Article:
Japanese discount sushi chains grapple with scandal and weaker yen

Shares of one of Japan’s ‘big four’ discount sushi chains tumbled on Monday as investors digested a scandal involving a jailed chief executive, industrial espionage, a weak yen and the price of fish .

Investors said the unexpected arrest last week and Monday’s resignation of Koki Tanabe, the chairman of Kappa Sushi operator Kappa Create, could upset the delicate balance between the country’s family-friendly conveyor belt sushi shops. Among the most competitive restaurant businesses in Japan, they sell individual plates of tuna, squid, or shrimp for ¥100 ($0.70).

Tanabe, who was a manager at arch-rival Hama Sushi, was arrested last week on suspicion of violating Japanese competition law after his former employer accused him of stealing fish price data .

After the market closed on Monday, Kappa said Tanabe offered to step down after his arrest and the council accepted his decision. “We would like to express our sincerest apologies for any inconvenience and concern this may have caused,” the company said.

Competition between the four biggest chains, of which Kappa pioneered but has since fallen to fourth place, is intense. Profits are highly dependent on obtaining the best prices for seafood and fish. That battle, people involved in the industry said, has escalated dramatically since March this year, as the yen fell to its lowest level in 24 years and the cost of imports soared. .

Kappa and third-largest sushi chain Hama are the last two major sushi chains to keep the industry’s ¥100 plates going after the yen and rising fuel prices forced rivals to raise prices this month -this.

Police arrested Tanabe on Friday for allegedly violating the Unfair Competition Prevention Act, according to Kappa. He joined Kappa Create from Hama in 2020 and became its president the following year. Tanabe could not be reached for comment. But he said the information he got was “not a big deal”, according to local media citing law enforcement sources.

On Monday, Kappa said Tokyo police had passed the case on to prosecutors.

In a separate statement, Zensho, a parent of Hama, without naming Tanabe, said they discovered that “the former manager of Hama Sushi” had illegally obtained information on the cost of products related to the group’s seafood purchases. The company had already filed a criminal complaint with Tokyo police against Tanabe last year, prompting police to raid Kappa’s headquarters in Yokohama, near Tokyo.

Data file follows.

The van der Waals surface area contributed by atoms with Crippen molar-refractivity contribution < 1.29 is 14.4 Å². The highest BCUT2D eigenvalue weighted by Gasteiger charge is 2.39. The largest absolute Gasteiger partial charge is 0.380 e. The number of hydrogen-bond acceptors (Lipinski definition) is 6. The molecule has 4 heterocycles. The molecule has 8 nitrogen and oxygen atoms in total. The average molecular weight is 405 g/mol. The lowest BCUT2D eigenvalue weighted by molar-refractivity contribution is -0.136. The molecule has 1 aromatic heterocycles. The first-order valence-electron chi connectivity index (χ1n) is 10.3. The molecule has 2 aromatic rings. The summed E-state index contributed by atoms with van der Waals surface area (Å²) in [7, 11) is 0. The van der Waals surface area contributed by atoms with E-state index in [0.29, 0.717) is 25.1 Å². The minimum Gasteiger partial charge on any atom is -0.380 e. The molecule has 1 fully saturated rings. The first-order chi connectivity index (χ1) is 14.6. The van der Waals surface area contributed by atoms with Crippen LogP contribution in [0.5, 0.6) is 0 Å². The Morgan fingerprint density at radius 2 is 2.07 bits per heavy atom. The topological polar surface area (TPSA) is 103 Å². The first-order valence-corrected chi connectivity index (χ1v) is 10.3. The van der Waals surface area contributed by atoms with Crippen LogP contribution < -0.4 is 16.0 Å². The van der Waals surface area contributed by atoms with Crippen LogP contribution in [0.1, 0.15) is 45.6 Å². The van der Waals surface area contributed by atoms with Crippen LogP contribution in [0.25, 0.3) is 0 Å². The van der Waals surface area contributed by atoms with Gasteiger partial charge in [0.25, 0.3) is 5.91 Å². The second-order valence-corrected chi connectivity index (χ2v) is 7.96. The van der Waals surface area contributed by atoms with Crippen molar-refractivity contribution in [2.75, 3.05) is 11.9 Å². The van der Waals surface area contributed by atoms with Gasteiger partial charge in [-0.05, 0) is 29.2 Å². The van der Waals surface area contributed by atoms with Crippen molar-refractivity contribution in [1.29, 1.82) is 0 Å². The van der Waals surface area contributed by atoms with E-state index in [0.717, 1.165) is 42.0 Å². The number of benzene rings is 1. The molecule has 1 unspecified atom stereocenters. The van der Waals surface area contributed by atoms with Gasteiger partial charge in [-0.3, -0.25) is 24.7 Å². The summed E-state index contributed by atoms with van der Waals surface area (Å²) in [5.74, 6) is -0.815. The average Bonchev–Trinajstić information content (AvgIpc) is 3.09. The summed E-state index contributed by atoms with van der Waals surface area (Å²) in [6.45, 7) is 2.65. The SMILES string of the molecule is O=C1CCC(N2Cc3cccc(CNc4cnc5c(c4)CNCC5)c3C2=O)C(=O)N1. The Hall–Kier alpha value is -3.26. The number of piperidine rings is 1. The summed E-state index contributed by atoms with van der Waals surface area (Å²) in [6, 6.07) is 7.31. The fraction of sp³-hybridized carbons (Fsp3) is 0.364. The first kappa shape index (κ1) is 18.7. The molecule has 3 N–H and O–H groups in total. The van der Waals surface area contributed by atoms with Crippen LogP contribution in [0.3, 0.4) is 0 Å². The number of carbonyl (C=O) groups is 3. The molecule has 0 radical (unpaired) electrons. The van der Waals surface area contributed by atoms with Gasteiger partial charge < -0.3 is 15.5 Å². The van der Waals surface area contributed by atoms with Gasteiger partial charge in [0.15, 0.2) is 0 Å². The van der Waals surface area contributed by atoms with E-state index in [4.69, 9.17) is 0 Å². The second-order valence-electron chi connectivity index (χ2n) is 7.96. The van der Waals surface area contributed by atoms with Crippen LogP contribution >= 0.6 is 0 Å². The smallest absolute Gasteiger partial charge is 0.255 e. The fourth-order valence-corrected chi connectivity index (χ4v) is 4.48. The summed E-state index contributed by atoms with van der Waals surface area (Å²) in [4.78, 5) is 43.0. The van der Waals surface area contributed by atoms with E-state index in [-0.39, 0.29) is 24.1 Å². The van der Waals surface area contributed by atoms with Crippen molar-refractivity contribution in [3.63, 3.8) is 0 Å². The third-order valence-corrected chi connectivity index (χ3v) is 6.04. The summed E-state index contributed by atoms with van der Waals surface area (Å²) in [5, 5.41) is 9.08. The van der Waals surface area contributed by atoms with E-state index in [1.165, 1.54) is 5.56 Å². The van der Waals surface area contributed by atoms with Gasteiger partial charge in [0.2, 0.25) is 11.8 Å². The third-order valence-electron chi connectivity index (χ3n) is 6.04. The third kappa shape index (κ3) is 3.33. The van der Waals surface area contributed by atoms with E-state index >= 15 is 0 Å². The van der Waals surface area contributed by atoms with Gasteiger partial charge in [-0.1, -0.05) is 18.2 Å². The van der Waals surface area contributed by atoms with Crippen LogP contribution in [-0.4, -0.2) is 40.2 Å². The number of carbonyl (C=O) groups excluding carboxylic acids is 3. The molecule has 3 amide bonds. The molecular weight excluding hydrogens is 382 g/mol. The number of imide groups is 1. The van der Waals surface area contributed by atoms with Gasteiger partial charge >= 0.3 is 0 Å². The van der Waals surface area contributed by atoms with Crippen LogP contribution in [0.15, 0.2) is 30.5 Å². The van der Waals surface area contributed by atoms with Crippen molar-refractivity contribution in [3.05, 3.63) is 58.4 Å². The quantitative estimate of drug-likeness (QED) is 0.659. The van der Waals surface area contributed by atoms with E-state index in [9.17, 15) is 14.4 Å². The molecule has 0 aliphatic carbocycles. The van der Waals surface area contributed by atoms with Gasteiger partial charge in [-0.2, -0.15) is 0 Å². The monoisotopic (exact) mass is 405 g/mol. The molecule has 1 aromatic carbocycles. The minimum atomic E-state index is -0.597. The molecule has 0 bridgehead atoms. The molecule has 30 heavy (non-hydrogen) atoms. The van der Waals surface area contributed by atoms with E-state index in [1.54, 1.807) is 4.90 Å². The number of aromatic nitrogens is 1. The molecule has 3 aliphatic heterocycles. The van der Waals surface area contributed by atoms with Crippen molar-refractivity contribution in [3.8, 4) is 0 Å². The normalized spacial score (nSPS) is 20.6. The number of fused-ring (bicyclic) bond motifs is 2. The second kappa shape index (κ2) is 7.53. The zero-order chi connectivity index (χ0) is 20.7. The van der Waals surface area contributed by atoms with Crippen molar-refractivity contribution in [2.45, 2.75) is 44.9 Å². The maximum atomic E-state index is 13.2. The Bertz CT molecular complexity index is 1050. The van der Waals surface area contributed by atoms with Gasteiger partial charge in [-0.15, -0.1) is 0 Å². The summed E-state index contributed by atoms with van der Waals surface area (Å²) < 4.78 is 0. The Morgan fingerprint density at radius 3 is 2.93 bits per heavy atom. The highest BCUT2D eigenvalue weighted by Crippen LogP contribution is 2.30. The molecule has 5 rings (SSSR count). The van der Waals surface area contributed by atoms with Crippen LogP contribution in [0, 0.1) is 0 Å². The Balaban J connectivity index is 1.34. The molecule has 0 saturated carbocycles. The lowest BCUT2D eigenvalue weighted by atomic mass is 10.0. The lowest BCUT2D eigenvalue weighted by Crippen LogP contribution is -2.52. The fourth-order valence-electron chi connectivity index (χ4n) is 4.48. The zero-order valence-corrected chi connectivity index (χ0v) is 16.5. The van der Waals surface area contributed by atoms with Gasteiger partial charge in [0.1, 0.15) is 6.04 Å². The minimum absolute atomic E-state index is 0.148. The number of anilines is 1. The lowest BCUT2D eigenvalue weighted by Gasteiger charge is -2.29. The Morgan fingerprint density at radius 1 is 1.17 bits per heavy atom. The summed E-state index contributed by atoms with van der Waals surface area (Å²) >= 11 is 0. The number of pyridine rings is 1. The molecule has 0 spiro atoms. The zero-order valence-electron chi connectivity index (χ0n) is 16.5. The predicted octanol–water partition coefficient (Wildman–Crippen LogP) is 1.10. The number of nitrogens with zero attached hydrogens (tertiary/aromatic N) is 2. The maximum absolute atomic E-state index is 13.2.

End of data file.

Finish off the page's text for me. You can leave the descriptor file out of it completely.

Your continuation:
“We will continue to cooperate fully with the investigation by police and prosecutors, believing that all details of this case should be clarified and that severe penalties should be imposed on offenders to protect fair business transactions,” Zensho added. . Kappa said he would also cooperate fully with the investigation.

Information on rivals’ buying prices for fish and other seafood could be useful for Kappa to reduce the cost of sourcing seafood when negotiating with suppliers. But echoing reported comments from Tanabe, an investor in the sector said fish prices change frequently and data could quickly become outdated.

A person who worked closely with the management of another of the Big Four sushi chains said Hama seemed motivated by “a pure desire to cause trouble for a rival” as the value of old pricing data was “approximately nothing”.

The battle over data follows turbulent years at Kappa, which has struggled to develop a long-term strategy due to frequent changes in ownership and management over the past eight years.

Since 2011, the discount sushi market has grown 60% with sales of 740 billion yen in 2021, boosted by takeout sales during the pandemic, according to a report by research firm Teikoku Databank.

But it was inevitable that the industry would face “significant cost increases,” according to the report, warning that ¥100 sushi plates could soon disappear.

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